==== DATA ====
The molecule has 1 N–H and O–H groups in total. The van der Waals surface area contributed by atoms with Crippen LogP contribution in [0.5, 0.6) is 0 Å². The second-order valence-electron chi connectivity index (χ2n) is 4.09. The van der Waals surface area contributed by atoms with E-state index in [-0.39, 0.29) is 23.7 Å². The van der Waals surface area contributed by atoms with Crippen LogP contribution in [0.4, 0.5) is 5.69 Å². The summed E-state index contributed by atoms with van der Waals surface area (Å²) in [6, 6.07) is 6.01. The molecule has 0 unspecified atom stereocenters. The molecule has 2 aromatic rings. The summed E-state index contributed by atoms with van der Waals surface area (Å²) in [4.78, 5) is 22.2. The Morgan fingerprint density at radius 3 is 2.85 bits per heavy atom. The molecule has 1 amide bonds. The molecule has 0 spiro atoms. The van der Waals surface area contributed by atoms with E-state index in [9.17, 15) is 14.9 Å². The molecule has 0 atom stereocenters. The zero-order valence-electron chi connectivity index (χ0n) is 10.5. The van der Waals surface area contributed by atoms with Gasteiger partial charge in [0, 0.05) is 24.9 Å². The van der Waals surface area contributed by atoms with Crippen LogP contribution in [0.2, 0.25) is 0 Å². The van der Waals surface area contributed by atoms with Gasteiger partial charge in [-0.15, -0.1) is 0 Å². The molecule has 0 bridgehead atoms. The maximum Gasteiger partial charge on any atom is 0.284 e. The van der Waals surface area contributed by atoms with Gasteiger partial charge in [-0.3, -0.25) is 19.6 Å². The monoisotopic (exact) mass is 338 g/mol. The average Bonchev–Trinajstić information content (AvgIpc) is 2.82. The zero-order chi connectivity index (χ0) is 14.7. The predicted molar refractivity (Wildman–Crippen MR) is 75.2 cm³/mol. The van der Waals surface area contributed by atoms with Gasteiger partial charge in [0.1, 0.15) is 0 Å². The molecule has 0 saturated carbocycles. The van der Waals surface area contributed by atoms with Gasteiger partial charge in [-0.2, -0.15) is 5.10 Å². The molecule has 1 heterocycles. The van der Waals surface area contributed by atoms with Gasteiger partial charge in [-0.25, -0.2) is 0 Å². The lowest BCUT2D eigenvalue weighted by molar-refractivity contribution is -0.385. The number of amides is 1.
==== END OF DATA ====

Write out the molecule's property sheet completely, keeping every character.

The molecule has 1 N–H and O–H groups in total. The van der Waals surface area contributed by atoms with Crippen LogP contribution in [0.5, 0.6) is 0 Å². The second-order valence-electron chi connectivity index (χ2n) is 4.09. The van der Waals surface area contributed by atoms with E-state index in [-0.39, 0.29) is 23.7 Å². The van der Waals surface area contributed by atoms with Crippen LogP contribution in [0.4, 0.5) is 5.69 Å². The summed E-state index contributed by atoms with van der Waals surface area (Å²) in [6, 6.07) is 6.01. The molecule has 0 unspecified atom stereocenters. The molecule has 2 aromatic rings. The summed E-state index contributed by atoms with van der Waals surface area (Å²) in [4.78, 5) is 22.2. The Morgan fingerprint density at radius 3 is 2.85 bits per heavy atom. The molecule has 1 amide bonds. The molecule has 0 spiro atoms. The van der Waals surface area contributed by atoms with E-state index in [9.17, 15) is 14.9 Å². The molecule has 0 atom stereocenters. The zero-order valence-electron chi connectivity index (χ0n) is 10.5. The van der Waals surface area contributed by atoms with Gasteiger partial charge in [0, 0.05) is 24.9 Å². The van der Waals surface area contributed by atoms with Crippen LogP contribution in [0.2, 0.25) is 0 Å². The van der Waals surface area contributed by atoms with Gasteiger partial charge in [-0.15, -0.1) is 0 Å². The molecule has 0 bridgehead atoms. The maximum Gasteiger partial charge on any atom is 0.284 e. The van der Waals surface area contributed by atoms with Gasteiger partial charge in [-0.3, -0.25) is 19.6 Å². The monoisotopic (exact) mass is 338 g/mol. The average Bonchev–Trinajstić information content (AvgIpc) is 2.82. The zero-order chi connectivity index (χ0) is 14.7. The predicted molar refractivity (Wildman–Crippen MR) is 75.2 cm³/mol. The van der Waals surface area contributed by atoms with Gasteiger partial charge in [0.1, 0.15) is 0 Å². The molecule has 0 saturated carbocycles. The van der Waals surface area contributed by atoms with Gasteiger partial charge in [-0.2, -0.15) is 5.10 Å². The molecule has 1 heterocycles. The van der Waals surface area contributed by atoms with Gasteiger partial charge in [-0.25, -0.2) is 0 Å². The lowest BCUT2D eigenvalue weighted by molar-refractivity contribution is -0.385. The number of amides is 1.